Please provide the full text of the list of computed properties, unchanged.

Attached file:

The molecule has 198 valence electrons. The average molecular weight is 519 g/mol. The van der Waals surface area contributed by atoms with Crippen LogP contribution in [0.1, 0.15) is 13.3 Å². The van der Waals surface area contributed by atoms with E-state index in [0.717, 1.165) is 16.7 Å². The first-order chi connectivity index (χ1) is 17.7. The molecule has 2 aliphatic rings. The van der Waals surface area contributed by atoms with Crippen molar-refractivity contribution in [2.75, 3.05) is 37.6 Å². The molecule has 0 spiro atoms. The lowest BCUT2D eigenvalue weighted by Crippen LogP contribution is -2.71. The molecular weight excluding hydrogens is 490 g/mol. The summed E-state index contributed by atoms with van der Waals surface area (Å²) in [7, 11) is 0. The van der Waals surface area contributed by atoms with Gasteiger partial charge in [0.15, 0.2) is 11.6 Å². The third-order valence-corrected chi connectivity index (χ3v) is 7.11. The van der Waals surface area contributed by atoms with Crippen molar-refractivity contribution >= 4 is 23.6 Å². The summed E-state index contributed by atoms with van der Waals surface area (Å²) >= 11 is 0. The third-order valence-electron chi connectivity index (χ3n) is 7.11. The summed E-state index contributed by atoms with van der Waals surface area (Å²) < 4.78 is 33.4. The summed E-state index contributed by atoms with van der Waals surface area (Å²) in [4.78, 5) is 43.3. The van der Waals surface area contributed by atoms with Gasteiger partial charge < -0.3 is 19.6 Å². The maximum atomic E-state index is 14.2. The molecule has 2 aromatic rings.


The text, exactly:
The molecule has 198 valence electrons. The average molecular weight is 519 g/mol. The van der Waals surface area contributed by atoms with Crippen LogP contribution in [0.1, 0.15) is 13.3 Å². The van der Waals surface area contributed by atoms with E-state index in [0.717, 1.165) is 16.7 Å². The first-order chi connectivity index (χ1) is 17.7. The molecule has 2 aliphatic rings. The van der Waals surface area contributed by atoms with Crippen molar-refractivity contribution in [2.75, 3.05) is 37.6 Å². The molecule has 0 spiro atoms. The lowest BCUT2D eigenvalue weighted by Crippen LogP contribution is -2.71. The molecular weight excluding hydrogens is 490 g/mol. The summed E-state index contributed by atoms with van der Waals surface area (Å²) in [7, 11) is 0. The van der Waals surface area contributed by atoms with Gasteiger partial charge in [0.15, 0.2) is 11.6 Å². The third-order valence-corrected chi connectivity index (χ3v) is 7.11. The van der Waals surface area contributed by atoms with Crippen molar-refractivity contribution >= 4 is 23.6 Å². The summed E-state index contributed by atoms with van der Waals surface area (Å²) >= 11 is 0. The third-order valence-electron chi connectivity index (χ3n) is 7.11. The summed E-state index contributed by atoms with van der Waals surface area (Å²) < 4.78 is 33.4. The summed E-state index contributed by atoms with van der Waals surface area (Å²) in [4.78, 5) is 43.3. The van der Waals surface area contributed by atoms with Gasteiger partial charge < -0.3 is 19.6 Å². The maximum atomic E-state index is 14.2. The molecule has 2 aromatic rings.